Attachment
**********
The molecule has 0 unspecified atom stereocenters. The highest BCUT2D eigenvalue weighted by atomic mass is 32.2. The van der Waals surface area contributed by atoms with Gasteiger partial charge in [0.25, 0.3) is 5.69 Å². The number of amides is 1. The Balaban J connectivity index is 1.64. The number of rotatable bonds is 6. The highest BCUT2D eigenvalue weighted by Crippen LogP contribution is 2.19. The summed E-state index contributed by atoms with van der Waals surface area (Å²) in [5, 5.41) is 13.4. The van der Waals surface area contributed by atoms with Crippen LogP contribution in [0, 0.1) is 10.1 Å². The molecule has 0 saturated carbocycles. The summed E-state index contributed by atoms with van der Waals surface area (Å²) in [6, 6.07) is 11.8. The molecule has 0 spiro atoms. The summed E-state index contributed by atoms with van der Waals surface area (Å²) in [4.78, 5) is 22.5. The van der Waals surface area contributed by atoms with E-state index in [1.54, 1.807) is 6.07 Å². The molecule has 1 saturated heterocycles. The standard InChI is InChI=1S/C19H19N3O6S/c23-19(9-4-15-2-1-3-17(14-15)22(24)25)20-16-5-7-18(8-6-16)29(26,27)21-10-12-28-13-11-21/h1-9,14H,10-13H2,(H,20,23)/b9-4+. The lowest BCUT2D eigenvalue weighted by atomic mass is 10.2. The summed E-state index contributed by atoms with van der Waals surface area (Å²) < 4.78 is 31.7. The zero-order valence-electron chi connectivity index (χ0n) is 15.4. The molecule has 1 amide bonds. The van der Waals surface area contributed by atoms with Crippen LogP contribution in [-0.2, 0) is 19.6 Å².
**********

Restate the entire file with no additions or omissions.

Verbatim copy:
The molecule has 0 unspecified atom stereocenters. The highest BCUT2D eigenvalue weighted by atomic mass is 32.2. The van der Waals surface area contributed by atoms with Gasteiger partial charge in [0.25, 0.3) is 5.69 Å². The number of amides is 1. The Balaban J connectivity index is 1.64. The number of rotatable bonds is 6. The highest BCUT2D eigenvalue weighted by Crippen LogP contribution is 2.19. The summed E-state index contributed by atoms with van der Waals surface area (Å²) in [5, 5.41) is 13.4. The van der Waals surface area contributed by atoms with Crippen LogP contribution in [0, 0.1) is 10.1 Å². The molecule has 0 saturated carbocycles. The summed E-state index contributed by atoms with van der Waals surface area (Å²) in [6, 6.07) is 11.8. The molecule has 0 spiro atoms. The summed E-state index contributed by atoms with van der Waals surface area (Å²) in [4.78, 5) is 22.5. The van der Waals surface area contributed by atoms with E-state index in [1.54, 1.807) is 6.07 Å². The molecule has 1 saturated heterocycles. The standard InChI is InChI=1S/C19H19N3O6S/c23-19(9-4-15-2-1-3-17(14-15)22(24)25)20-16-5-7-18(8-6-16)29(26,27)21-10-12-28-13-11-21/h1-9,14H,10-13H2,(H,20,23)/b9-4+. The lowest BCUT2D eigenvalue weighted by atomic mass is 10.2. The summed E-state index contributed by atoms with van der Waals surface area (Å²) < 4.78 is 31.7. The zero-order valence-electron chi connectivity index (χ0n) is 15.4. The molecule has 1 amide bonds. The van der Waals surface area contributed by atoms with Crippen LogP contribution in [-0.2, 0) is 19.6 Å².